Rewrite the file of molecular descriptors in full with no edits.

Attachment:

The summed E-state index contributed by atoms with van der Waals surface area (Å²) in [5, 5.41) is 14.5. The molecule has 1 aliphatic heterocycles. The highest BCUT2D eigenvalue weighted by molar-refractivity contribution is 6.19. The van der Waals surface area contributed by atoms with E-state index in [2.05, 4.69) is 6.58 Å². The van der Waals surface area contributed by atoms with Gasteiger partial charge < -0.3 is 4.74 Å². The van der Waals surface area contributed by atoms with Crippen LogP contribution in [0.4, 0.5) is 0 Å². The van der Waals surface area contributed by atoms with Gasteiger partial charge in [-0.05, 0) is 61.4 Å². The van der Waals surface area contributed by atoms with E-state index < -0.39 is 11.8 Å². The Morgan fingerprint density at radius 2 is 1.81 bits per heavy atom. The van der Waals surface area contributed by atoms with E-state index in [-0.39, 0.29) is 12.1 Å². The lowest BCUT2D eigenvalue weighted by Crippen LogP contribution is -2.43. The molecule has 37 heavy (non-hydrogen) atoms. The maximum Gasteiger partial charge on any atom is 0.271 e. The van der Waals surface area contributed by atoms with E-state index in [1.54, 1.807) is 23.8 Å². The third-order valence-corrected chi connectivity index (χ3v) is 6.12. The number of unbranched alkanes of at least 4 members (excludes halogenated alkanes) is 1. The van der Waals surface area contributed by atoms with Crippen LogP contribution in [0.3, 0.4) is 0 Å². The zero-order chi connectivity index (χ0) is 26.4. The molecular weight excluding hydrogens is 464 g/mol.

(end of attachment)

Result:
The summed E-state index contributed by atoms with van der Waals surface area (Å²) in [5, 5.41) is 14.5. The molecule has 1 aliphatic heterocycles. The highest BCUT2D eigenvalue weighted by molar-refractivity contribution is 6.19. The van der Waals surface area contributed by atoms with E-state index in [2.05, 4.69) is 6.58 Å². The van der Waals surface area contributed by atoms with Gasteiger partial charge < -0.3 is 4.74 Å². The van der Waals surface area contributed by atoms with Crippen LogP contribution in [0.4, 0.5) is 0 Å². The van der Waals surface area contributed by atoms with Gasteiger partial charge in [-0.05, 0) is 61.4 Å². The van der Waals surface area contributed by atoms with E-state index < -0.39 is 11.8 Å². The Morgan fingerprint density at radius 2 is 1.81 bits per heavy atom. The van der Waals surface area contributed by atoms with E-state index in [-0.39, 0.29) is 12.1 Å². The lowest BCUT2D eigenvalue weighted by Crippen LogP contribution is -2.43. The molecule has 37 heavy (non-hydrogen) atoms. The maximum Gasteiger partial charge on any atom is 0.271 e. The van der Waals surface area contributed by atoms with E-state index in [1.54, 1.807) is 23.8 Å². The third-order valence-corrected chi connectivity index (χ3v) is 6.12. The number of unbranched alkanes of at least 4 members (excludes halogenated alkanes) is 1. The van der Waals surface area contributed by atoms with Crippen LogP contribution in [0.3, 0.4) is 0 Å². The zero-order chi connectivity index (χ0) is 26.4. The molecular weight excluding hydrogens is 464 g/mol.